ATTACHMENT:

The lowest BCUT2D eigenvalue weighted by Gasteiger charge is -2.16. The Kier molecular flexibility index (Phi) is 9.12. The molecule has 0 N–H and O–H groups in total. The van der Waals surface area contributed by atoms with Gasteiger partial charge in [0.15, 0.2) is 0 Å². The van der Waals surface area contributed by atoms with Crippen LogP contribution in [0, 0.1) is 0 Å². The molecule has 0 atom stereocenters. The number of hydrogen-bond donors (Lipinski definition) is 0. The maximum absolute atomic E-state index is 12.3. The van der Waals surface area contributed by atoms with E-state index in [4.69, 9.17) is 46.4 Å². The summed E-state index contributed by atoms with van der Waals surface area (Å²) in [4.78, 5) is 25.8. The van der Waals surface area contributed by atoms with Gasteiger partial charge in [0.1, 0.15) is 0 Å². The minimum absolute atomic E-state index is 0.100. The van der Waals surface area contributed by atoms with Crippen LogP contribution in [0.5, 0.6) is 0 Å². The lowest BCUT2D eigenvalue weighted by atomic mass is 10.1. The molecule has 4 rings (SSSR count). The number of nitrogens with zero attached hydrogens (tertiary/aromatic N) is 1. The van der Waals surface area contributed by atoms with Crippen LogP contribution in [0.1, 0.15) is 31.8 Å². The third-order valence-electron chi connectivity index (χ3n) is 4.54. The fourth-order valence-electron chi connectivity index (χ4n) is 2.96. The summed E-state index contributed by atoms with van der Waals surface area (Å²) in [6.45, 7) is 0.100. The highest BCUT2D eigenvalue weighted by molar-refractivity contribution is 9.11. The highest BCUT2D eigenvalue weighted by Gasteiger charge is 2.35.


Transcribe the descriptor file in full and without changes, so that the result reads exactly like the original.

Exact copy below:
The lowest BCUT2D eigenvalue weighted by Gasteiger charge is -2.16. The Kier molecular flexibility index (Phi) is 9.12. The molecule has 0 N–H and O–H groups in total. The van der Waals surface area contributed by atoms with Gasteiger partial charge in [0.15, 0.2) is 0 Å². The van der Waals surface area contributed by atoms with Crippen LogP contribution in [0, 0.1) is 0 Å². The molecule has 0 atom stereocenters. The number of hydrogen-bond donors (Lipinski definition) is 0. The maximum absolute atomic E-state index is 12.3. The van der Waals surface area contributed by atoms with E-state index in [4.69, 9.17) is 46.4 Å². The summed E-state index contributed by atoms with van der Waals surface area (Å²) in [4.78, 5) is 25.8. The van der Waals surface area contributed by atoms with Gasteiger partial charge in [0.1, 0.15) is 0 Å². The minimum absolute atomic E-state index is 0.100. The van der Waals surface area contributed by atoms with Crippen LogP contribution in [0.5, 0.6) is 0 Å². The lowest BCUT2D eigenvalue weighted by atomic mass is 10.1. The molecule has 4 rings (SSSR count). The number of nitrogens with zero attached hydrogens (tertiary/aromatic N) is 1. The van der Waals surface area contributed by atoms with Crippen LogP contribution in [0.1, 0.15) is 31.8 Å². The third-order valence-electron chi connectivity index (χ3n) is 4.54. The fourth-order valence-electron chi connectivity index (χ4n) is 2.96. The summed E-state index contributed by atoms with van der Waals surface area (Å²) in [6.45, 7) is 0.100. The highest BCUT2D eigenvalue weighted by molar-refractivity contribution is 9.11. The highest BCUT2D eigenvalue weighted by Gasteiger charge is 2.35.